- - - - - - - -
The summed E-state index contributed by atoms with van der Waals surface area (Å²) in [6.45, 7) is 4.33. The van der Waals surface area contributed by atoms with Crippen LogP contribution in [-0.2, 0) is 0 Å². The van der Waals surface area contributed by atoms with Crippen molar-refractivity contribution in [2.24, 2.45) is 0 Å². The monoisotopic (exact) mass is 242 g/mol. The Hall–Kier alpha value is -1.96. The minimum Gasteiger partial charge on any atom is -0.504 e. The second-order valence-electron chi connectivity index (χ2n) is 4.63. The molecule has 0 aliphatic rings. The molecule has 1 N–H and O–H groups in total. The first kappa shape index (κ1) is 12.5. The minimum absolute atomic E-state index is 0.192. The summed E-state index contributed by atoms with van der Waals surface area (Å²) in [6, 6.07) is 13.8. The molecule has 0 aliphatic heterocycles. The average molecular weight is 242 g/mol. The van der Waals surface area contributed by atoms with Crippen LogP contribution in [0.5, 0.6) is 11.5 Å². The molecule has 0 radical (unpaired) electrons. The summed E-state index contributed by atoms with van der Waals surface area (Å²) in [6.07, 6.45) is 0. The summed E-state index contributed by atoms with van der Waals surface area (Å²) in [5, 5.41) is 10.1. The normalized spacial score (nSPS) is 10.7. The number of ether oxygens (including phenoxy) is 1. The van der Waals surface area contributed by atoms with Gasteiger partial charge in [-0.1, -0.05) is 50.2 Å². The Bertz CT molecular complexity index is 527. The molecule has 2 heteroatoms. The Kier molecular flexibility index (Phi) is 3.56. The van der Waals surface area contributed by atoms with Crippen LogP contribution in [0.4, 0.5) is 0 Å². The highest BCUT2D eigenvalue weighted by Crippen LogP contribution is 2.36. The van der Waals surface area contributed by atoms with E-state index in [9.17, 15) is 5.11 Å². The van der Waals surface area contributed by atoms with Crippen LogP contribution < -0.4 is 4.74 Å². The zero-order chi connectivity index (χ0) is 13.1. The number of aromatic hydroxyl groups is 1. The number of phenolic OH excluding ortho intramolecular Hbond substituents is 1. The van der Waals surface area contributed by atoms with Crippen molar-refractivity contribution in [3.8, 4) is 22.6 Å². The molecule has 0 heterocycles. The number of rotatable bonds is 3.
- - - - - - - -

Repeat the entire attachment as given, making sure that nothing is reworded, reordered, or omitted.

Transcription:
The summed E-state index contributed by atoms with van der Waals surface area (Å²) in [6.45, 7) is 4.33. The van der Waals surface area contributed by atoms with Crippen LogP contribution in [-0.2, 0) is 0 Å². The van der Waals surface area contributed by atoms with Crippen molar-refractivity contribution in [2.24, 2.45) is 0 Å². The monoisotopic (exact) mass is 242 g/mol. The Hall–Kier alpha value is -1.96. The minimum Gasteiger partial charge on any atom is -0.504 e. The second-order valence-electron chi connectivity index (χ2n) is 4.63. The molecule has 0 aliphatic rings. The molecule has 1 N–H and O–H groups in total. The first kappa shape index (κ1) is 12.5. The minimum absolute atomic E-state index is 0.192. The summed E-state index contributed by atoms with van der Waals surface area (Å²) in [6, 6.07) is 13.8. The molecule has 0 aliphatic heterocycles. The average molecular weight is 242 g/mol. The van der Waals surface area contributed by atoms with Crippen LogP contribution in [0.5, 0.6) is 11.5 Å². The molecule has 0 radical (unpaired) electrons. The summed E-state index contributed by atoms with van der Waals surface area (Å²) in [6.07, 6.45) is 0. The summed E-state index contributed by atoms with van der Waals surface area (Å²) in [5, 5.41) is 10.1. The normalized spacial score (nSPS) is 10.7. The number of ether oxygens (including phenoxy) is 1. The van der Waals surface area contributed by atoms with Gasteiger partial charge in [-0.1, -0.05) is 50.2 Å². The Bertz CT molecular complexity index is 527. The molecule has 2 heteroatoms. The Kier molecular flexibility index (Phi) is 3.56. The van der Waals surface area contributed by atoms with Crippen LogP contribution in [0.4, 0.5) is 0 Å². The highest BCUT2D eigenvalue weighted by Crippen LogP contribution is 2.36. The van der Waals surface area contributed by atoms with E-state index in [9.17, 15) is 5.11 Å². The van der Waals surface area contributed by atoms with Crippen LogP contribution < -0.4 is 4.74 Å². The zero-order chi connectivity index (χ0) is 13.1. The number of aromatic hydroxyl groups is 1. The number of phenolic OH excluding ortho intramolecular Hbond substituents is 1. The van der Waals surface area contributed by atoms with Crippen molar-refractivity contribution in [3.8, 4) is 22.6 Å². The molecule has 0 heterocycles. The number of rotatable bonds is 3.